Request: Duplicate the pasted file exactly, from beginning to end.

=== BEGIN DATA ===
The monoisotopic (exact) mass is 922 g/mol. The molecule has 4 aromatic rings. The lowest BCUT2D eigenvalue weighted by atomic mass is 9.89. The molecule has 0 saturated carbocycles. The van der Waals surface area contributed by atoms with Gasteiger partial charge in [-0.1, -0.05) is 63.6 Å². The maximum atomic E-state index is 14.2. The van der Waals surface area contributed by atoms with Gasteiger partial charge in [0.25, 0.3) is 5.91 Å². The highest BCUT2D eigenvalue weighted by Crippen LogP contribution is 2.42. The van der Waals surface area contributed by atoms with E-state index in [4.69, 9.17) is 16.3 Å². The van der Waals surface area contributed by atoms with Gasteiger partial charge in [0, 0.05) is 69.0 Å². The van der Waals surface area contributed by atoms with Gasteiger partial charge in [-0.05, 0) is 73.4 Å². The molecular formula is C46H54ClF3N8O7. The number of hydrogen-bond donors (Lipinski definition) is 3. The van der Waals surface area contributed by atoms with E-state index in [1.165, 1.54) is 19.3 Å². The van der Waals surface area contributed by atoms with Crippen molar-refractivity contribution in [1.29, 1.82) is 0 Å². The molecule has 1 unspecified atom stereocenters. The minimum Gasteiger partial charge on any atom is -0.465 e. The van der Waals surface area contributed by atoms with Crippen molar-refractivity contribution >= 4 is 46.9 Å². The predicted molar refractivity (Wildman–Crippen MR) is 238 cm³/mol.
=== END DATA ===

The monoisotopic (exact) mass is 922 g/mol. The molecule has 4 aromatic rings. The lowest BCUT2D eigenvalue weighted by atomic mass is 9.89. The molecule has 0 saturated carbocycles. The van der Waals surface area contributed by atoms with Gasteiger partial charge in [-0.1, -0.05) is 63.6 Å². The maximum atomic E-state index is 14.2. The van der Waals surface area contributed by atoms with Gasteiger partial charge in [0.25, 0.3) is 5.91 Å². The highest BCUT2D eigenvalue weighted by Crippen LogP contribution is 2.42. The van der Waals surface area contributed by atoms with E-state index in [4.69, 9.17) is 16.3 Å². The van der Waals surface area contributed by atoms with Gasteiger partial charge in [0, 0.05) is 69.0 Å². The van der Waals surface area contributed by atoms with Gasteiger partial charge in [-0.05, 0) is 73.4 Å². The molecular formula is C46H54ClF3N8O7. The number of hydrogen-bond donors (Lipinski definition) is 3. The van der Waals surface area contributed by atoms with E-state index in [1.165, 1.54) is 19.3 Å². The van der Waals surface area contributed by atoms with Crippen molar-refractivity contribution in [1.29, 1.82) is 0 Å². The molecule has 1 unspecified atom stereocenters. The minimum Gasteiger partial charge on any atom is -0.465 e. The van der Waals surface area contributed by atoms with Crippen molar-refractivity contribution >= 4 is 46.9 Å². The predicted molar refractivity (Wildman–Crippen MR) is 238 cm³/mol.